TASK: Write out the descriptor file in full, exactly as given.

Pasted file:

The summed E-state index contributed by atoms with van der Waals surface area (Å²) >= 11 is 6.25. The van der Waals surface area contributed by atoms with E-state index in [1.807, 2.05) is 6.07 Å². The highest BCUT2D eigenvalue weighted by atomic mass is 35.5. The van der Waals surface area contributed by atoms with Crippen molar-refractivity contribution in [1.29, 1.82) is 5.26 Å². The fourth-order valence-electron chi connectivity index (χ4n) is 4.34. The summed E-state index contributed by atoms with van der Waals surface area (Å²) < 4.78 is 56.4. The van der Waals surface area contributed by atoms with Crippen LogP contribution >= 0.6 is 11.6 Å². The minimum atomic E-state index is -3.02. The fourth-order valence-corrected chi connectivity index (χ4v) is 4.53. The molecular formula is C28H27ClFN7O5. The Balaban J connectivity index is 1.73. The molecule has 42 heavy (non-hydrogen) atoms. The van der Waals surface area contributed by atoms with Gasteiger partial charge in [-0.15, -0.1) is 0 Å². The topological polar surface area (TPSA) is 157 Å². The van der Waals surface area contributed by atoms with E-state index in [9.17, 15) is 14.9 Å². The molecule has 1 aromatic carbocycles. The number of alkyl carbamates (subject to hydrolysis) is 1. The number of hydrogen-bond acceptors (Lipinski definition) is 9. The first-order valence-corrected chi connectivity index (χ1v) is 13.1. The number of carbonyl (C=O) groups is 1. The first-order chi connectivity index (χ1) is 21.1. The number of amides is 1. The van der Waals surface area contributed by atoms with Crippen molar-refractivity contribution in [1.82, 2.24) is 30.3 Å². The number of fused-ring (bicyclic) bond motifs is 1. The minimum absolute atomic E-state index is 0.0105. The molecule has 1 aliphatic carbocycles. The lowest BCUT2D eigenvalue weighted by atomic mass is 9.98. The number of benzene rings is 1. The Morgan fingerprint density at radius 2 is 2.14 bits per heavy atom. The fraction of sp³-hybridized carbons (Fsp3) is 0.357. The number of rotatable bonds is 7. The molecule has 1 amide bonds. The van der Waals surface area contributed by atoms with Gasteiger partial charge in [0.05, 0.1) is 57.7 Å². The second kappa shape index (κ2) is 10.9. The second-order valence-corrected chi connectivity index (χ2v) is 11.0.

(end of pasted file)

The summed E-state index contributed by atoms with van der Waals surface area (Å²) >= 11 is 6.25. The van der Waals surface area contributed by atoms with E-state index in [1.807, 2.05) is 6.07 Å². The highest BCUT2D eigenvalue weighted by atomic mass is 35.5. The van der Waals surface area contributed by atoms with Crippen molar-refractivity contribution in [1.29, 1.82) is 5.26 Å². The fourth-order valence-electron chi connectivity index (χ4n) is 4.34. The summed E-state index contributed by atoms with van der Waals surface area (Å²) < 4.78 is 56.4. The van der Waals surface area contributed by atoms with Crippen LogP contribution >= 0.6 is 11.6 Å². The minimum atomic E-state index is -3.02. The fourth-order valence-corrected chi connectivity index (χ4v) is 4.53. The molecular formula is C28H27ClFN7O5. The Balaban J connectivity index is 1.73. The molecule has 42 heavy (non-hydrogen) atoms. The van der Waals surface area contributed by atoms with Gasteiger partial charge in [-0.15, -0.1) is 0 Å². The topological polar surface area (TPSA) is 157 Å². The van der Waals surface area contributed by atoms with E-state index in [9.17, 15) is 14.9 Å². The molecule has 1 aromatic carbocycles. The number of alkyl carbamates (subject to hydrolysis) is 1. The number of hydrogen-bond acceptors (Lipinski definition) is 9. The first-order valence-corrected chi connectivity index (χ1v) is 13.1. The number of carbonyl (C=O) groups is 1. The first-order chi connectivity index (χ1) is 21.1. The number of amides is 1. The van der Waals surface area contributed by atoms with Crippen molar-refractivity contribution in [1.82, 2.24) is 30.3 Å². The number of fused-ring (bicyclic) bond motifs is 1. The minimum absolute atomic E-state index is 0.0105. The molecule has 1 aliphatic carbocycles. The lowest BCUT2D eigenvalue weighted by atomic mass is 9.98. The number of benzene rings is 1. The Morgan fingerprint density at radius 2 is 2.14 bits per heavy atom. The fraction of sp³-hybridized carbons (Fsp3) is 0.357. The number of rotatable bonds is 7. The molecule has 1 amide bonds. The van der Waals surface area contributed by atoms with Gasteiger partial charge in [0.05, 0.1) is 57.7 Å². The second kappa shape index (κ2) is 10.9. The second-order valence-corrected chi connectivity index (χ2v) is 11.0.